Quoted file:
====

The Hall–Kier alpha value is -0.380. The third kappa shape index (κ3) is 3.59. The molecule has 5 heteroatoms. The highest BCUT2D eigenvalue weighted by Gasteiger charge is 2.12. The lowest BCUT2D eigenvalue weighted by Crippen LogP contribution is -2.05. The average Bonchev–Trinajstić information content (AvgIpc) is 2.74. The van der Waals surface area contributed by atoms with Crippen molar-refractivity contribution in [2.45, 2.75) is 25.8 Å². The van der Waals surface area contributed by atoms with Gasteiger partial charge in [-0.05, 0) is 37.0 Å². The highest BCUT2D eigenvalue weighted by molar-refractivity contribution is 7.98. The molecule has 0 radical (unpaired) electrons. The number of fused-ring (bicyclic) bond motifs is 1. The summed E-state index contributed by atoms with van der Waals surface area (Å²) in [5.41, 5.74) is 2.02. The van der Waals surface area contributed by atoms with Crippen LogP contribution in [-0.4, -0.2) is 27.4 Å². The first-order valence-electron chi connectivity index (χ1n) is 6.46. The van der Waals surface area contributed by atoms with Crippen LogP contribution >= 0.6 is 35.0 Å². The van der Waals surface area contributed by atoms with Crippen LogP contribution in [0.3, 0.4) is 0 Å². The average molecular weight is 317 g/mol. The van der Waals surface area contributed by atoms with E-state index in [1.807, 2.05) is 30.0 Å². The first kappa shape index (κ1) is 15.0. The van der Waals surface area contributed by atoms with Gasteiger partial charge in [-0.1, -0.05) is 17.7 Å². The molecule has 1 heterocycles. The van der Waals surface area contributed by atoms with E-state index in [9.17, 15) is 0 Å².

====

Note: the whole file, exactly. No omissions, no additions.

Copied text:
The Hall–Kier alpha value is -0.380. The third kappa shape index (κ3) is 3.59. The molecule has 5 heteroatoms. The highest BCUT2D eigenvalue weighted by Gasteiger charge is 2.12. The lowest BCUT2D eigenvalue weighted by Crippen LogP contribution is -2.05. The average Bonchev–Trinajstić information content (AvgIpc) is 2.74. The van der Waals surface area contributed by atoms with Crippen molar-refractivity contribution in [2.45, 2.75) is 25.8 Å². The van der Waals surface area contributed by atoms with Gasteiger partial charge in [-0.05, 0) is 37.0 Å². The highest BCUT2D eigenvalue weighted by molar-refractivity contribution is 7.98. The molecule has 0 radical (unpaired) electrons. The number of fused-ring (bicyclic) bond motifs is 1. The summed E-state index contributed by atoms with van der Waals surface area (Å²) in [5.41, 5.74) is 2.02. The van der Waals surface area contributed by atoms with Crippen LogP contribution in [-0.4, -0.2) is 27.4 Å². The first-order valence-electron chi connectivity index (χ1n) is 6.46. The van der Waals surface area contributed by atoms with Crippen LogP contribution >= 0.6 is 35.0 Å². The van der Waals surface area contributed by atoms with Crippen LogP contribution in [0.3, 0.4) is 0 Å². The average molecular weight is 317 g/mol. The van der Waals surface area contributed by atoms with E-state index in [1.807, 2.05) is 30.0 Å². The first kappa shape index (κ1) is 15.0. The van der Waals surface area contributed by atoms with Gasteiger partial charge in [-0.1, -0.05) is 17.7 Å². The molecule has 1 heterocycles. The van der Waals surface area contributed by atoms with E-state index in [9.17, 15) is 0 Å².